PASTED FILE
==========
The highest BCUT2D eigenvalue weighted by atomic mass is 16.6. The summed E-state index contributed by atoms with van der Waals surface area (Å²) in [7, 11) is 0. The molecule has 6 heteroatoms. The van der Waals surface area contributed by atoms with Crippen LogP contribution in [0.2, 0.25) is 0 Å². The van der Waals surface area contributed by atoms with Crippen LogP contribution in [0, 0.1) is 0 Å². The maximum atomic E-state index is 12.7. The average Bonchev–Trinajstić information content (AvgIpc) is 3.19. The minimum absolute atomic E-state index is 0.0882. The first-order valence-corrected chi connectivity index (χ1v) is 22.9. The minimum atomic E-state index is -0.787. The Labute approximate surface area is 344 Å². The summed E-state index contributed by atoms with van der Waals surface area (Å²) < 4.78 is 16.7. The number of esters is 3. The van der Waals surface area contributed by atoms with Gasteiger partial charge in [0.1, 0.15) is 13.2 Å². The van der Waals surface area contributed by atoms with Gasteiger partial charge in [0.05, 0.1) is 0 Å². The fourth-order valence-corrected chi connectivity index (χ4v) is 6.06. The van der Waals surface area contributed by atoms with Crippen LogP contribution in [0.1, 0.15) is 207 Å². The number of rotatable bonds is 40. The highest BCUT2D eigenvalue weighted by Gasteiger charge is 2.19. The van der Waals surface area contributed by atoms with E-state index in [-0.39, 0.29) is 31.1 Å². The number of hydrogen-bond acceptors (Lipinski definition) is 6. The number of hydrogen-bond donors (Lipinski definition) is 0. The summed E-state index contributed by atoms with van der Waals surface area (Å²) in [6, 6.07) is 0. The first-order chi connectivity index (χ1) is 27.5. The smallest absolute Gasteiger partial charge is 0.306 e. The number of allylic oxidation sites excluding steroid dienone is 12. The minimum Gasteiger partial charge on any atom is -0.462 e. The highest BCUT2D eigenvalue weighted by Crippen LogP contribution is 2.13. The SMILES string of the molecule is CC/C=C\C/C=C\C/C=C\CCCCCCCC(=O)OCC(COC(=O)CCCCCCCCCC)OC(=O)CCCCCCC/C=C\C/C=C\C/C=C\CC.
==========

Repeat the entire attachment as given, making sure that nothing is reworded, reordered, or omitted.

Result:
The highest BCUT2D eigenvalue weighted by atomic mass is 16.6. The summed E-state index contributed by atoms with van der Waals surface area (Å²) in [7, 11) is 0. The molecule has 6 heteroatoms. The van der Waals surface area contributed by atoms with Crippen LogP contribution in [0.2, 0.25) is 0 Å². The van der Waals surface area contributed by atoms with Crippen LogP contribution in [0, 0.1) is 0 Å². The maximum atomic E-state index is 12.7. The average Bonchev–Trinajstić information content (AvgIpc) is 3.19. The minimum absolute atomic E-state index is 0.0882. The first-order valence-corrected chi connectivity index (χ1v) is 22.9. The minimum atomic E-state index is -0.787. The Labute approximate surface area is 344 Å². The summed E-state index contributed by atoms with van der Waals surface area (Å²) < 4.78 is 16.7. The number of esters is 3. The van der Waals surface area contributed by atoms with Gasteiger partial charge in [0.1, 0.15) is 13.2 Å². The van der Waals surface area contributed by atoms with Gasteiger partial charge in [0.05, 0.1) is 0 Å². The fourth-order valence-corrected chi connectivity index (χ4v) is 6.06. The van der Waals surface area contributed by atoms with Crippen LogP contribution in [0.1, 0.15) is 207 Å². The number of rotatable bonds is 40. The highest BCUT2D eigenvalue weighted by Gasteiger charge is 2.19. The van der Waals surface area contributed by atoms with E-state index in [-0.39, 0.29) is 31.1 Å². The number of hydrogen-bond acceptors (Lipinski definition) is 6. The number of hydrogen-bond donors (Lipinski definition) is 0. The summed E-state index contributed by atoms with van der Waals surface area (Å²) in [6, 6.07) is 0. The first-order chi connectivity index (χ1) is 27.5. The smallest absolute Gasteiger partial charge is 0.306 e. The number of allylic oxidation sites excluding steroid dienone is 12. The minimum Gasteiger partial charge on any atom is -0.462 e. The highest BCUT2D eigenvalue weighted by Crippen LogP contribution is 2.13. The SMILES string of the molecule is CC/C=C\C/C=C\C/C=C\CCCCCCCC(=O)OCC(COC(=O)CCCCCCCCCC)OC(=O)CCCCCCC/C=C\C/C=C\C/C=C\CC.